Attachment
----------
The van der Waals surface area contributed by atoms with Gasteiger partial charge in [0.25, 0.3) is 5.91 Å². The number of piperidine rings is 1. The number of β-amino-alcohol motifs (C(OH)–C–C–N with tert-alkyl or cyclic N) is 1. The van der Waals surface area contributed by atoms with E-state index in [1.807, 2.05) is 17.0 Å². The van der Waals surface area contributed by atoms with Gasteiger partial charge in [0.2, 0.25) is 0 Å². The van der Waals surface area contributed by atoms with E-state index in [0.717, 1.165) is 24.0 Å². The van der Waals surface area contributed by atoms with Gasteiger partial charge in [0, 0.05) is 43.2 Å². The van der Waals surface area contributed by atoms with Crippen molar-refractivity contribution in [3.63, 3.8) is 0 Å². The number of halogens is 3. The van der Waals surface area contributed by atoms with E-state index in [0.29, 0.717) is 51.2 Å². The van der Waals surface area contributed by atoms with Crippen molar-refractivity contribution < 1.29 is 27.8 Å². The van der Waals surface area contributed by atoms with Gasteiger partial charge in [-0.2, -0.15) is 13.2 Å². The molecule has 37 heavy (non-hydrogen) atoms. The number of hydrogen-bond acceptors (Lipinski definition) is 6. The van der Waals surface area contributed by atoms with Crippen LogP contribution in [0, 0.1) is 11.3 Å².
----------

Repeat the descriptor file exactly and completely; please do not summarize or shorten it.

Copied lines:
The van der Waals surface area contributed by atoms with Gasteiger partial charge in [0.25, 0.3) is 5.91 Å². The number of piperidine rings is 1. The number of β-amino-alcohol motifs (C(OH)–C–C–N with tert-alkyl or cyclic N) is 1. The van der Waals surface area contributed by atoms with E-state index in [1.807, 2.05) is 17.0 Å². The van der Waals surface area contributed by atoms with Gasteiger partial charge in [0.2, 0.25) is 0 Å². The van der Waals surface area contributed by atoms with E-state index in [0.717, 1.165) is 24.0 Å². The van der Waals surface area contributed by atoms with Gasteiger partial charge in [0, 0.05) is 43.2 Å². The van der Waals surface area contributed by atoms with Crippen molar-refractivity contribution in [3.63, 3.8) is 0 Å². The number of halogens is 3. The van der Waals surface area contributed by atoms with E-state index in [0.29, 0.717) is 51.2 Å². The van der Waals surface area contributed by atoms with Crippen molar-refractivity contribution < 1.29 is 27.8 Å². The van der Waals surface area contributed by atoms with Gasteiger partial charge in [-0.2, -0.15) is 13.2 Å². The molecule has 37 heavy (non-hydrogen) atoms. The number of hydrogen-bond acceptors (Lipinski definition) is 6. The van der Waals surface area contributed by atoms with Crippen LogP contribution in [0, 0.1) is 11.3 Å².